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Appreciating Your Teachers is a Year-long State of Mind

It’s Teacher Appreciation Week! For most, that conjures up thoughts of showing your child’s teacher how appreciated he or she is. But for center owners, you’re probably thinking of the teachers, instructors and coaches that work for you. It’s very important for you to show your teachers your appreciation for what they do for your students and your facility. It’s not something that you should assume that they know. And doing it on a regular basis can make a big difference in the happiness factor in your facility and the job satisfaction of your teachers.

You might think, “We just did an appreciation day a couple of months ago. March 5 was Employee Appreciation Day.” But please rethink this if you consider showing appreciation on one day enough.

Can you really tell your teachers you appreciate them too much? No – you  can’t. Your teachers are your “front line.” They are face-to-face with your students every day and you want them to represent the best of what your school is about.  So how do you let them know that you appreciate what they do? Don’t have grandiose budget worries, it doesn’t take lots of money to show appreciation.  It has been proven that cash is not what inspires the most happiness when it comes to employees feeling appreciated. But really illustrating how much you appreciate your teachers does take effort, thought and planning on your part – and it should be done consistently far beyond this one week and especially one day.

So this week during Teacher Appreciation Week, start to incorporate some new actions the way you treat your teachers the whole year through. Regularly show your teachers appreciation by doing these eight pretty simple things – all year long:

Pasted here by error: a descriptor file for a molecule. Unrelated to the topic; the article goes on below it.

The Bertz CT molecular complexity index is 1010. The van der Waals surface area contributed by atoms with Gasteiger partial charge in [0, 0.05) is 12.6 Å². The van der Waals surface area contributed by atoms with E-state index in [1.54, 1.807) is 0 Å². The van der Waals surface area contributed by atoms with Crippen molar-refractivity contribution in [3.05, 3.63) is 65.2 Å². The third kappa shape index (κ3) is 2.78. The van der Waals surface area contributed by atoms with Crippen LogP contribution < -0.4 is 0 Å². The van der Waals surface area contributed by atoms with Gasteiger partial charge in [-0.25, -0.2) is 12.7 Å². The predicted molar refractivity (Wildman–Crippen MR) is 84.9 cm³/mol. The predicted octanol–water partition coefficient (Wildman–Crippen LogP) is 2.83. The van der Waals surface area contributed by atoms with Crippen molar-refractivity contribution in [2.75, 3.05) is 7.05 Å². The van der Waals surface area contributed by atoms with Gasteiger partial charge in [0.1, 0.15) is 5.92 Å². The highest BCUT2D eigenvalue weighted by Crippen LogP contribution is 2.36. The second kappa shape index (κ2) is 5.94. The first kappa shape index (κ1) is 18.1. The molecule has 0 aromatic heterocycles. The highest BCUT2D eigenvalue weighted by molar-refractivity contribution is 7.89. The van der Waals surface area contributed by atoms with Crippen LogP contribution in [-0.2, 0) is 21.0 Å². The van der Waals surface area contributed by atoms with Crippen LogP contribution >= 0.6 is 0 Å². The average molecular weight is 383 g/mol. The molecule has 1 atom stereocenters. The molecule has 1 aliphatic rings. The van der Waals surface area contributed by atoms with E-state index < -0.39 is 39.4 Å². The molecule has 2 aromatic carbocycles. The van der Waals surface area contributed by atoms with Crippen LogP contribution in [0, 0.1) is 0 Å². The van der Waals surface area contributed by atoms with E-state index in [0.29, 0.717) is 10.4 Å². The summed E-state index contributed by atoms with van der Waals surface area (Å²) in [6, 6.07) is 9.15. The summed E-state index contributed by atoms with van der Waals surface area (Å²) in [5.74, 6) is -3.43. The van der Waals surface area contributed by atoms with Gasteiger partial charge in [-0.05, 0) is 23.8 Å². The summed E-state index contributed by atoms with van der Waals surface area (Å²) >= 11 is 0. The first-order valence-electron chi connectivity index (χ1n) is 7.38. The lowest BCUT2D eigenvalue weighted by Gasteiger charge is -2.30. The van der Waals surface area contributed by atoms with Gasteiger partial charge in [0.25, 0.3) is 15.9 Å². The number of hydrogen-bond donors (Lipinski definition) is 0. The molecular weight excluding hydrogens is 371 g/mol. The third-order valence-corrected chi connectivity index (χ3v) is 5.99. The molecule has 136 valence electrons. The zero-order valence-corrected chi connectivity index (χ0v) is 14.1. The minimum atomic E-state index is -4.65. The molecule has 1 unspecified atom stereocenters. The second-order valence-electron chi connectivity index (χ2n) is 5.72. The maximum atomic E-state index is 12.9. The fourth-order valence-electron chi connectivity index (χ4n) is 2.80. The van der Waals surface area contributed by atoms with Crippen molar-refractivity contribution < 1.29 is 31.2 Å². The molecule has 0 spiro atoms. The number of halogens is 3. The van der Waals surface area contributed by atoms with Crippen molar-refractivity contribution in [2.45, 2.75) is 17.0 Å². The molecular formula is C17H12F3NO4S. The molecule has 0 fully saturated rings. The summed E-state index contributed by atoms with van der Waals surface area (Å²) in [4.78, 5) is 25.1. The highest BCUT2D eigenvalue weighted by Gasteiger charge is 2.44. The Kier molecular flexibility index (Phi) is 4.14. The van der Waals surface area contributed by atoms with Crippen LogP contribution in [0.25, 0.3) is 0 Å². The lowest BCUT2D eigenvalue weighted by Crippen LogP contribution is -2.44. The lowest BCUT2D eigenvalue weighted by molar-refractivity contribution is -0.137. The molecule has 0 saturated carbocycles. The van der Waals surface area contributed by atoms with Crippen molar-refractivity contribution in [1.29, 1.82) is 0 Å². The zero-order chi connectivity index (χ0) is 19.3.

#1 Listen. Give them your ear.

Set up one-on-one meetings with each teacher. These don’t have to be long or formal. In fact, they are best as casual conversations. But don’t talk about performance. This isn’t a review. Learn a little more about what their goals and dreams are. What are they passionate about? What do they want to accomplish in their career? What can you do to help them work better. You may find that you can be a catalyst or an inspiration in helping them to fulfill their passion.

Why do this? They understand that you’re not just there to make them do work. You actually care about what they want from life and you want to help them succeed.

#2 Compliment. Give them very specific praise.

Don’t just say great job. Specifically describe what the job was. This takes more effort on your part but it will make a huge difference to the teacher. Sure, you know giving your employees compliments is a good thing. But do you know what kind of compliments are the most valuable?

Suppose one of Jane’s classes had just won an award or competition? Let’s rate three statements as “Good,” “Better,” “Best” that you could compliment them with.

Good: “Thanks for your hard work!”

Better: “Thanks for putting in so much hard work with your class, Jane!”

Best: “Jane, I can’t tell you how much I appreciate your hard work in preparing the Tuesday 3:00 class for the competition last weekend. Your routines were creative and the dancers were really polished!”

You don’t want to be general – as in the “Good” compliment. The “Better” version is an improvement because it does call Jane by name, but it still doesn’t show Jane that you are aware of the exact details. The “Best” example shows that you know all of the details. It personally addresses Jane and expresses the details of the honor and the class that won it. Jane now knows that you care enough to keep up with what she and her classes are doing.

Why do this? Jane will feel appreciated and valuable to the business.

#3 Include. Find or give them opportunities.

This may be as simple as asking them to lead a group rehearsal or giving them the opportunity to do a class or workshop. This can be serious career boosting or something that is fun. The more personal you can make it to the goals and passions that you learned about in #1, the more your teacher will enjoy this.